“Tonight is the night when two become one.”

You aren’t going to find too many articles on Nottingham Forest opened with a line from a Spice Girls song.

There is a first time for everything, though, and we’re playing by our own rules now.

We beat Derby; we can do what we want!

The events of Monday evening are still fresh in the mind and the feel-good factor is set to flow for some time yet.

Until Saturday at the very least.

That is when the Reds will be back in action, with a trip to Stoke next on the agenda.

Said journey will be made on the back of a four-game unbeaten run.

And a win over Derby.

Did we mention that already?

Positive

(Photo by James Williamson – AMA/Getty Images)

Yohan Benalouane’s solitary effort against the Rams has raised morale and kept play-off talk ticking over.

There are, however, still plenty of questions hanging over Forest.

Many of them positive.

The kind of welcome headaches that many of us feared we may never experience again in 2019.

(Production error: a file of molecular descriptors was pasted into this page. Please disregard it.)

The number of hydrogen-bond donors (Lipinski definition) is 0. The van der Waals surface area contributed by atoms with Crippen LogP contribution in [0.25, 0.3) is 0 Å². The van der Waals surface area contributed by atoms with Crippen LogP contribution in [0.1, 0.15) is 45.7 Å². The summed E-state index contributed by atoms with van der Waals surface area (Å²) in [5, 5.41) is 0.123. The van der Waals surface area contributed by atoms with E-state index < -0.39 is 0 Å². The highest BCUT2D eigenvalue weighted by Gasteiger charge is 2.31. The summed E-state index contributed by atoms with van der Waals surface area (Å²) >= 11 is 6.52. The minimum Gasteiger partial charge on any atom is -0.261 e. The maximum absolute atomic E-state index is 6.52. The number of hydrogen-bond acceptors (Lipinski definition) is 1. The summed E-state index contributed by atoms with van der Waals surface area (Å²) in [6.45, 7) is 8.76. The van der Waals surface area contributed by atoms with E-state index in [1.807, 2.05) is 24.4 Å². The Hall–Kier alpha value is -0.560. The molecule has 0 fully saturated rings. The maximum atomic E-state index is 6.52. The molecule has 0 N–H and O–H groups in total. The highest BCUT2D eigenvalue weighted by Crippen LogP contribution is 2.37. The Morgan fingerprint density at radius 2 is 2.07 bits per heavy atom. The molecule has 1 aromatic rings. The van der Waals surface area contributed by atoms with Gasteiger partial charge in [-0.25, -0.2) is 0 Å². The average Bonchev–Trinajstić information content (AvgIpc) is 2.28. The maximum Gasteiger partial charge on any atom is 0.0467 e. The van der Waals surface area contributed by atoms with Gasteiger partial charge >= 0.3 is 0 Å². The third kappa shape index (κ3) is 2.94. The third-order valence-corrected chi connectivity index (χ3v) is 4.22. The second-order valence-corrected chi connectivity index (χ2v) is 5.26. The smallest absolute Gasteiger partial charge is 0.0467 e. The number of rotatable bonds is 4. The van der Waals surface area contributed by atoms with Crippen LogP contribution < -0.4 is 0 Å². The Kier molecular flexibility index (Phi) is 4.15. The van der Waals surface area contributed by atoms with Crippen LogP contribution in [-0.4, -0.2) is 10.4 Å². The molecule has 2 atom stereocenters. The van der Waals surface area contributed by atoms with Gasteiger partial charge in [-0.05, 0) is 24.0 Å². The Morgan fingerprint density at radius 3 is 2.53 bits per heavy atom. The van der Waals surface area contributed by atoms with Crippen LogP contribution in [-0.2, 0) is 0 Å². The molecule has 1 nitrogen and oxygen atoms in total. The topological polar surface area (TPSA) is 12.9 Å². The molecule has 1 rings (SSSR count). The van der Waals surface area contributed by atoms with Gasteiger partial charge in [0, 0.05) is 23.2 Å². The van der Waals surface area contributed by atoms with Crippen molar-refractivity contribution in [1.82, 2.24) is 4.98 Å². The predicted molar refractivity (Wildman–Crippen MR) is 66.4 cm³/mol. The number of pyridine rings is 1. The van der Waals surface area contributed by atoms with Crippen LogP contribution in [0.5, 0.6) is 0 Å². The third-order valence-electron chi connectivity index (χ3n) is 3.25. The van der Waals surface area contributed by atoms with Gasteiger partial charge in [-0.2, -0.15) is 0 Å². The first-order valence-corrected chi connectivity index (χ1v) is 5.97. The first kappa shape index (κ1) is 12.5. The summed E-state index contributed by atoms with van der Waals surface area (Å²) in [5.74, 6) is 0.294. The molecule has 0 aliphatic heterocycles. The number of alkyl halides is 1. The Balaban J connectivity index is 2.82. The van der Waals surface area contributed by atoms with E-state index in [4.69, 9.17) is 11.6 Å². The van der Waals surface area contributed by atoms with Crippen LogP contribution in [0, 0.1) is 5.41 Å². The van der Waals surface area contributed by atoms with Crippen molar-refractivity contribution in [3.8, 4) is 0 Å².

The kind you get after winning a derby.

Which we did.

But I think we’ve already covered that.

One of the posers facing Martin O’Neill at present is who to play up front.

And how many bodies to put in that area.

The Reds boss has experimented with two up top, and with a solitary striker.

Lewis Grabban’s absence against Derby forced his hand somewhat and Daryl Murphy was asked to plough a lone furrow.

He ran himself into the ground and epitomised the battling qualities required to emerge victorious in such a fixture.

Did we win? I forget.

Grabban, though, previously impressed when operating with no partner against Brentford.

Approach

 

He was then paired with Murphy at Preston, having also formed part of a front two versus Bristol City.

Forest drew a blank in both of those contests.

Coincidence? Maybe.

There is clearly a decision to be made, though, on what attacking approach to favour.

And the personnel to be called upon.

Grabban is Forest’s top scorer and their finest finisher, but Murphy brings physicality and an aerial threat to the table.

Can they complement each other and if so, who misses out elsewhere?

Is it really possible for two to become one or were the Spice Girls stringing us along this whole time?

O’Neill is the man paid to make those decisions and has done a pretty good job so far.

After all, for anyone in need of a reminder, we beat Derby last time out.

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